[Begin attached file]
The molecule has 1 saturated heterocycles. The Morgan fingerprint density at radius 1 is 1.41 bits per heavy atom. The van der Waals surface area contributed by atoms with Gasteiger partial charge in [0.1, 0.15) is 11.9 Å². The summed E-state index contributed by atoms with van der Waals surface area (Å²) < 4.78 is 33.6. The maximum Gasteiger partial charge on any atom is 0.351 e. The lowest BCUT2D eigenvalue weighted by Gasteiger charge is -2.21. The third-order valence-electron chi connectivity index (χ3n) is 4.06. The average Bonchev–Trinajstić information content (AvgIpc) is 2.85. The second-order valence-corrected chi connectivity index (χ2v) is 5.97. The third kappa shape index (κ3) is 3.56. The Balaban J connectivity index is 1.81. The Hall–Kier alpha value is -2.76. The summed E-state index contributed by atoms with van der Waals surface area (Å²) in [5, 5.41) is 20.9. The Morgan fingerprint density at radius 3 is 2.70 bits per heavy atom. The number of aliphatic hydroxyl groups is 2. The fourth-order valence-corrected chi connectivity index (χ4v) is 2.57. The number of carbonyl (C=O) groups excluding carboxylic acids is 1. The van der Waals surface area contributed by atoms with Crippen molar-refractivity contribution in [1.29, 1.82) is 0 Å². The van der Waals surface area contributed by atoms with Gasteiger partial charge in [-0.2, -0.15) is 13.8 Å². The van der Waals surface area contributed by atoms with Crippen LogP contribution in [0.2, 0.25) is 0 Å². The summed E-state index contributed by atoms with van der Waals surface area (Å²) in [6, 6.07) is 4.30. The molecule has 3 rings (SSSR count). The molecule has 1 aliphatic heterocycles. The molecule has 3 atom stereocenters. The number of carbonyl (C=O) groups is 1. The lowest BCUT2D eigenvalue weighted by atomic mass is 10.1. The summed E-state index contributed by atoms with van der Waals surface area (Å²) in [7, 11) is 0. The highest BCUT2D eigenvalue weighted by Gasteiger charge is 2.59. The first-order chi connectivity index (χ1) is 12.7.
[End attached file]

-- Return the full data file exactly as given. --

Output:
The molecule has 1 saturated heterocycles. The Morgan fingerprint density at radius 1 is 1.41 bits per heavy atom. The van der Waals surface area contributed by atoms with Gasteiger partial charge in [0.1, 0.15) is 11.9 Å². The summed E-state index contributed by atoms with van der Waals surface area (Å²) < 4.78 is 33.6. The maximum Gasteiger partial charge on any atom is 0.351 e. The lowest BCUT2D eigenvalue weighted by Gasteiger charge is -2.21. The third-order valence-electron chi connectivity index (χ3n) is 4.06. The average Bonchev–Trinajstić information content (AvgIpc) is 2.85. The second-order valence-corrected chi connectivity index (χ2v) is 5.97. The third kappa shape index (κ3) is 3.56. The Balaban J connectivity index is 1.81. The Hall–Kier alpha value is -2.76. The summed E-state index contributed by atoms with van der Waals surface area (Å²) in [5, 5.41) is 20.9. The Morgan fingerprint density at radius 3 is 2.70 bits per heavy atom. The number of aliphatic hydroxyl groups is 2. The fourth-order valence-corrected chi connectivity index (χ4v) is 2.57. The number of carbonyl (C=O) groups excluding carboxylic acids is 1. The van der Waals surface area contributed by atoms with Crippen molar-refractivity contribution in [1.29, 1.82) is 0 Å². The van der Waals surface area contributed by atoms with Gasteiger partial charge in [-0.2, -0.15) is 13.8 Å². The van der Waals surface area contributed by atoms with Crippen LogP contribution in [0.2, 0.25) is 0 Å². The summed E-state index contributed by atoms with van der Waals surface area (Å²) in [6, 6.07) is 4.30. The molecule has 3 rings (SSSR count). The molecule has 1 aliphatic heterocycles. The molecule has 3 atom stereocenters. The number of carbonyl (C=O) groups is 1. The lowest BCUT2D eigenvalue weighted by atomic mass is 10.1. The summed E-state index contributed by atoms with van der Waals surface area (Å²) in [7, 11) is 0. The highest BCUT2D eigenvalue weighted by Gasteiger charge is 2.59. The first-order chi connectivity index (χ1) is 12.7.